A mystery more than a half-century old has at least been partly solved for one Minnesota family.

Authorities said Wednesday they have positively identified the remains of a man that were unearthed in 2003 on private property southwest of Cambridge in Isanti County.

Donald Rindahl, 22, who was last known to live in New Brighton, was buried 3 feet underground on that land in Bradford Township sometime in late 1970 to early 1971, the Isanti County Sheriff's Office announced, thanks to meticulous DNA analysis.

Still left to be solved: What led to Rindahl's death and who, if anyone, is responsible.

"Based off … information from the family, as well as the scene in 2003, it is believed that Donald was a victim of homicide, but his death has been classified as undetermined," a statement from the Sheriff's Office read.

"It is further believed," the statement continued, "that there may still be people alive today who know what happened to Donald in 1970."

Capt. John Elder, chief spokesman for the Sheriff's Office, said the family suspects foul play because "they don't believe he would just take off and not ever communicate with them."

Rindahl's family members are asking for respect for their privacy, and they are declining interviews with the news media, the Sheriff's Office said.

The skeletal remains were discovered in August 2003 near Hwy. 47 and County Road 5 in two places by a man digging up a driveway with a Bobcat. The skull was located apart from the other remains.

At that time, the Midwest Medical Examiner's Office collected the remains and concluded they belonged to a white man in his 20s who had been buried there for anywhere from three to 28 years.

The Sheriff's Office on Wednesday spelled out the chain of forensic events that led to Rindahl's remains being identified.

The Minnesota Bureau of Criminal Apprehension (BCA) obtained from the remains a DNA profile that was entered into missing-person databases. A facial reconstruction also was done and publicized in 2004.

Investigators submitted DNA samples from families looking for a loved one, but there were no hits.

Then in 2019, Lisa Lovering, now chief deputy in the Sheriff's Office, turned to more current and enhanced DNA technology. The DNA that the BCA obtained was submitted to a lab in 2019 and again in 2020, but it was not producing a viable sample that could be analyzed by investigative genetic genealogy consultant Barbara Rae-Venter.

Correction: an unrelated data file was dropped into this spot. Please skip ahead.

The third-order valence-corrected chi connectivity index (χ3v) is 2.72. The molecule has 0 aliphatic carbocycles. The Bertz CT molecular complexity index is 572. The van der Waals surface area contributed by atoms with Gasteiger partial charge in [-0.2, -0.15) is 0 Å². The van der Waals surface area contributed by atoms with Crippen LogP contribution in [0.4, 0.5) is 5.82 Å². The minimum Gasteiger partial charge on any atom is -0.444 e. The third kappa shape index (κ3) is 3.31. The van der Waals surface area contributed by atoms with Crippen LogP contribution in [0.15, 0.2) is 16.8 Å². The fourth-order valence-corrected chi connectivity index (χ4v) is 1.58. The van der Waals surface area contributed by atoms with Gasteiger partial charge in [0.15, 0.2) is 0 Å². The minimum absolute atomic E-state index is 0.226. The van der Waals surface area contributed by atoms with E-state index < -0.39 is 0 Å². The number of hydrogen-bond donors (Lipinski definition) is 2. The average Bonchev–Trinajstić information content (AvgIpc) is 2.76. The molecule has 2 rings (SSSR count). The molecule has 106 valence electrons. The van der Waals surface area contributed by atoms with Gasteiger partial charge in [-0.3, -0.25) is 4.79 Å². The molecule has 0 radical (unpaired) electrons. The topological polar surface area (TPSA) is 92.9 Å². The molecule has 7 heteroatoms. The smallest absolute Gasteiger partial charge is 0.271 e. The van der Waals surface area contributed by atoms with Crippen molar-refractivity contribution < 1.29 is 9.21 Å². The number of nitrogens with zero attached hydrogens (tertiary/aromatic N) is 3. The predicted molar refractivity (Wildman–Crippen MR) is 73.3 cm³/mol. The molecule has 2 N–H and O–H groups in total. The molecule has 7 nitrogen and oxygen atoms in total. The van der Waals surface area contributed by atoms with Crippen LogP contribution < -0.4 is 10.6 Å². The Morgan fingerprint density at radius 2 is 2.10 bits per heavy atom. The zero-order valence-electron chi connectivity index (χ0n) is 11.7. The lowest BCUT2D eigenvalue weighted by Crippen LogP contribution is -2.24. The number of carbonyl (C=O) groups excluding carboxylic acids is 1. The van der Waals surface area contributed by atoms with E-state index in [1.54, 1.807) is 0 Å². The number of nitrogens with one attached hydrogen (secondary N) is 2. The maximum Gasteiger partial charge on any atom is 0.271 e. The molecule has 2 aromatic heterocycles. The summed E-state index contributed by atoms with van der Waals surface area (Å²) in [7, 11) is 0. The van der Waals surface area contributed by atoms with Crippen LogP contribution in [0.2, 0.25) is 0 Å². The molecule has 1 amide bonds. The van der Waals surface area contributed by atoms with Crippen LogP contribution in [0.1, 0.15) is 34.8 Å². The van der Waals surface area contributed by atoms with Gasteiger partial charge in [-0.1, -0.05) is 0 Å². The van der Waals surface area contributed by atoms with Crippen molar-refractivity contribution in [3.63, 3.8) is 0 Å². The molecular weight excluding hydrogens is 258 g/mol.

Last year, Rae-Venter referred the Sheriff's Office to Othram, a lab in Texas that uses a newer technology to build DNA profiles from skeletal remains. This is the same lab that recently identified the remains of missing Stillwater teen Sherri Ann Jarvis, who was found in Texas 41 years ago.

In October, Othram extracted a viable DNA sample and built a comprehensive DNA profile that was sent to Rae-Venter and the Isanti County Sheriff's Office. Within 24 hours, she had a match of a distant relative. From there, she built a family tree.

In November, the Sheriff's Office received a name of someone who Rae-Venter believed was associated with the remains.

From there, Lovering located two siblings of Rindahl. One of them confirmed that their brother had been missing since 1970. Family members were told that the FBI had been looking for him before his disappearance in connection with illicit drugs.

The Sheriff's Office obtained DNA samples from the siblings. The samples were submitted to the BCA to compare with the DNA originally extracted in 2003 from the remains.

In December, the BCA said the DNA comparison confirmed the remains as belonging to Rindahl.

Lovering said that when she reached the family by phone "there was disbelief" on the other end of the line.

"It was a random phone call that someone calling about their brother they hadn't seen in 51 years," she said during a news briefing Wednesday morning that KARE11-TV posted online. "I think once I got the DNA match, it set in a little more, but there's still a lot of unanswered questions for them. We don't know what happened. We don't know where he was, and we don't know who was involved."

In the effort to determine the cause and manner of Rindahl's death, law enforcement is asking anyone with information about this case to contact the Isanti County Sheriff's Office at 763-689-2141 or CrimeStoppers of Minnesota at 1-800-222-8477.